Before you hit the back-to-school sales with your kids, says Simply Organized, take inventory of what is and isn’t in their closets already. Invest about an hour per child to clean out and #declutter closets and dresser drawers together, having them try on any garments that might be too worn, the wrong size or not their style; ClothingDonations.org an pick up any items that can be resold. Track what you keep and make a list of things you need to buy, and “shop with your list,” the blog says. “This will prevent you from overbuying and keep you on a good budget. [Being] familiar with closet and drawer space will also keep you from impulse overpurchasing.”
Every year around the third week of August, “Where did the summer go?” is a common lament among parents of school-age children. Those big yellow buses will start to pick them up in next couple of weeks, if they haven’t already, and the three-day Labor Day weekend notwithstanding, the start of school is a transitional moment for familes.
As with many seasonal transitions, back-to-school time carries clutter with it. The kids will return home from school each day with new paperwork, books, instruments, sporting goods, electronics and other stuff — and will tend to toss it aside the second they enter the front door. Summer is nearing its end, and with it, your vacation from indoor clutter.
To get ready for the influx of new junk, sort through and get rid of anything your kids won’t need in the upcoming school year. Store summer items such as camping gear and swim goggles out of sight to make the transition less traumatic. This would also be a good time to file last year’s art projects that are still stuck to the fridge and send one to grandma.
This is also a fantastic time to take inventory of the clothing that does and doesn’t fit your kids; there is no reason to keep things that they have grown out of. Bag up the rejects and contact ClothingDonations.org for a free donation pickup of anything you won’t be using in the year ahead; somebody can use them! Plus, the proceeds from their resale will help fund veterans programs.
Once school starts, parents should model proper decluttering and organization skills, suggests Mindful Decluttering & Organizing. Work with kids to designate confined but comfortable workspaces; create storage systems for their school supplies and projects; and sort, file and/or trash old papers to keep the clutter from escalating.
Most of what kids learn in school is stored in their brains; it doesn’t need to be in overflowing bins and boxes that crowd the closets and attic. It’s perfectly fine to document your child’s growth and progress, but keep only the pictures, papers and other memorabilia that represent pivotal moments in their development.
Back-to-school time is bittersweet, since it represents the end of the relatively carefree summer months. To ease the transition and preserve the stress-free feeling of summer, stay organized as the weather gets colder and the leaves begin to fall.
Many parents will be sending their kids off to school over the next two weeks, making for a bittersweet moment whether they’re heading to kindergarten or college. But what most parents don’t realize is that when summer ends and the offspring leave the house for at least part of the day, the demands on their own time will ease.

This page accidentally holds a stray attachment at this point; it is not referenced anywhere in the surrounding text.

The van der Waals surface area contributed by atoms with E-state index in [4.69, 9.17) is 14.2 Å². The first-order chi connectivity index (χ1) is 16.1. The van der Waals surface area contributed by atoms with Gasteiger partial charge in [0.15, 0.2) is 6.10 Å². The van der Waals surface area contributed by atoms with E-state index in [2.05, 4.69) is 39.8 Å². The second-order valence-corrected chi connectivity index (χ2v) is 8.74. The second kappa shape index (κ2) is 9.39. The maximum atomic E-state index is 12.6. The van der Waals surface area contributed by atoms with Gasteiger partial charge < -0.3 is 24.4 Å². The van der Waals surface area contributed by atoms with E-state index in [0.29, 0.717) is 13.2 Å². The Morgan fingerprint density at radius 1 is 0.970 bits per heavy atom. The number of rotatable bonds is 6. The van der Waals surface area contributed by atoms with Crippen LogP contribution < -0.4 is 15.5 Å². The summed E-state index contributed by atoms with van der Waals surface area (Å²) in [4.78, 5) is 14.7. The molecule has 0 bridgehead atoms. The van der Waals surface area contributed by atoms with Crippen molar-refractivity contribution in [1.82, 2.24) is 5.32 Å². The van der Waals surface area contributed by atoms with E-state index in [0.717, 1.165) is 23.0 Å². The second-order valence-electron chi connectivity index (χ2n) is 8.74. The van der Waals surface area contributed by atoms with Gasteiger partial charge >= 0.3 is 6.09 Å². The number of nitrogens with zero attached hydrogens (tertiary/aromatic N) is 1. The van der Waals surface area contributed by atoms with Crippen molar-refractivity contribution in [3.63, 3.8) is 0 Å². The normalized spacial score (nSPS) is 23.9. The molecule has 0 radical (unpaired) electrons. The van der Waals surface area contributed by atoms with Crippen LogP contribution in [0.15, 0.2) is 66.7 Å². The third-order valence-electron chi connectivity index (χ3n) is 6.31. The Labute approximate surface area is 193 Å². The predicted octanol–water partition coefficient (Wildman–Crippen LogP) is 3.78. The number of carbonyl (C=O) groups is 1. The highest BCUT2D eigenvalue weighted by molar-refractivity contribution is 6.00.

Without the kids constantly underfoot, needing rides or foraging for food, parents will have additional hours during the day to pursue their own career, learning and life goals. If you are in this situation and want to make the most of this newfound freedom, you’ll need to plot out a few projects for those extra hours.
Time management is the first step, Project Me says; without a plan, those extra kid-free hours will evaporate fast. Start by listing the things you would like to do with your extra time, such as going to the gym, starting a new work project or going back to school yourself. Identify your most important tasks, put them on a daily schedule and get started.
Decluttering is an excellent option, the site says. Step back and take an objective look at your space, create a plan of attack (doing one room at a time, for example, or targeting a number of bags and boxes to donate to ClothingDonations.org), and dive in. When each step in the task is complete, reward yourself! You’ll be much more likely to complete it if you have your eyes on a prize.
Back-to-school clutter likely needs organizing, says All Parenting’s “20 Things to Do When your Kids Go Back to School;” many areas may be cluttered with new clothing, backpacks and homework. Household cleaning tasks probably took a backseat to summer fun, too, so now’s the time to catch up on deep-cleaning the refrigerator, ceiling fans, baseboards, bathrooms and floors.
A digital decluttering can also help you get organized for the season ahead. Go through all of the summer photos on your phone(s) and camera(s); download them to a safe place and print the best ones out for framing and display. And while you’re at it, clean up your desktop and delete the mobile apps you haven’t used in months.
Whether you’re a stay-at-home parent or work full time, you’ll find that having the kids at school will free up a little bit of your time. Plan on making the most of it!